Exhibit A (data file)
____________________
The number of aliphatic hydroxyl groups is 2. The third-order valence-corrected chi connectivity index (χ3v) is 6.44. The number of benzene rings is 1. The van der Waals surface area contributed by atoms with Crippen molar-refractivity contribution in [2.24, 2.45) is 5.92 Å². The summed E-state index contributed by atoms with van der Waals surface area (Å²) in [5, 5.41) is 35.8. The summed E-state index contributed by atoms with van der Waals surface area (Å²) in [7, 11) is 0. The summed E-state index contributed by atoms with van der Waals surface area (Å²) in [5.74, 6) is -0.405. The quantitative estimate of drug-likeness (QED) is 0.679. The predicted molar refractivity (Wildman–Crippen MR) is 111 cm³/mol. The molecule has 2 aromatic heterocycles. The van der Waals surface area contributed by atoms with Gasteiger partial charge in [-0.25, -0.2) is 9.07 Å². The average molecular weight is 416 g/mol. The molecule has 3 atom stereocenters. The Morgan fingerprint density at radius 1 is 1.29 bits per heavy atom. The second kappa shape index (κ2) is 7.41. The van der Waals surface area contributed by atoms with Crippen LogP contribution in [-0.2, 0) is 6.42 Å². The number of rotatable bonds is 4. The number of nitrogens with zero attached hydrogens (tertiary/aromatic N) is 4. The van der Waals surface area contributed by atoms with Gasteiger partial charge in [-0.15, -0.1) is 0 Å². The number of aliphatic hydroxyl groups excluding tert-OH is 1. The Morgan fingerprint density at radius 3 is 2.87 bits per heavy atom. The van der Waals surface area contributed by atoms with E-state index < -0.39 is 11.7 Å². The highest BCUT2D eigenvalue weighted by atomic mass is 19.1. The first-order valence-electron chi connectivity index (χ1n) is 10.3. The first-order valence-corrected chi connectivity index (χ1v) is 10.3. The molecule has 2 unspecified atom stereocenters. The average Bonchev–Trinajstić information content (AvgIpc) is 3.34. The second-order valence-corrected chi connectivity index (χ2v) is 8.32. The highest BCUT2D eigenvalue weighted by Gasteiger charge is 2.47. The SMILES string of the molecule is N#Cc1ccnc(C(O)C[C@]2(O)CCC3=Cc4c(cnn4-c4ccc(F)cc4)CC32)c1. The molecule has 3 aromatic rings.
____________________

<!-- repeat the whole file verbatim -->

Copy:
The number of aliphatic hydroxyl groups is 2. The third-order valence-corrected chi connectivity index (χ3v) is 6.44. The number of benzene rings is 1. The van der Waals surface area contributed by atoms with Crippen molar-refractivity contribution in [2.24, 2.45) is 5.92 Å². The summed E-state index contributed by atoms with van der Waals surface area (Å²) in [5, 5.41) is 35.8. The summed E-state index contributed by atoms with van der Waals surface area (Å²) in [7, 11) is 0. The summed E-state index contributed by atoms with van der Waals surface area (Å²) in [5.74, 6) is -0.405. The quantitative estimate of drug-likeness (QED) is 0.679. The predicted molar refractivity (Wildman–Crippen MR) is 111 cm³/mol. The molecule has 2 aromatic heterocycles. The van der Waals surface area contributed by atoms with Gasteiger partial charge in [-0.25, -0.2) is 9.07 Å². The average molecular weight is 416 g/mol. The molecule has 3 atom stereocenters. The Morgan fingerprint density at radius 1 is 1.29 bits per heavy atom. The second kappa shape index (κ2) is 7.41. The van der Waals surface area contributed by atoms with Crippen LogP contribution in [-0.2, 0) is 6.42 Å². The number of rotatable bonds is 4. The number of nitrogens with zero attached hydrogens (tertiary/aromatic N) is 4. The van der Waals surface area contributed by atoms with Gasteiger partial charge in [-0.15, -0.1) is 0 Å². The number of aliphatic hydroxyl groups excluding tert-OH is 1. The Morgan fingerprint density at radius 3 is 2.87 bits per heavy atom. The van der Waals surface area contributed by atoms with E-state index < -0.39 is 11.7 Å². The highest BCUT2D eigenvalue weighted by atomic mass is 19.1. The first-order valence-electron chi connectivity index (χ1n) is 10.3. The first-order valence-corrected chi connectivity index (χ1v) is 10.3. The molecule has 2 unspecified atom stereocenters. The average Bonchev–Trinajstić information content (AvgIpc) is 3.34. The second-order valence-corrected chi connectivity index (χ2v) is 8.32. The highest BCUT2D eigenvalue weighted by Gasteiger charge is 2.47. The SMILES string of the molecule is N#Cc1ccnc(C(O)C[C@]2(O)CCC3=Cc4c(cnn4-c4ccc(F)cc4)CC32)c1. The molecule has 3 aromatic rings.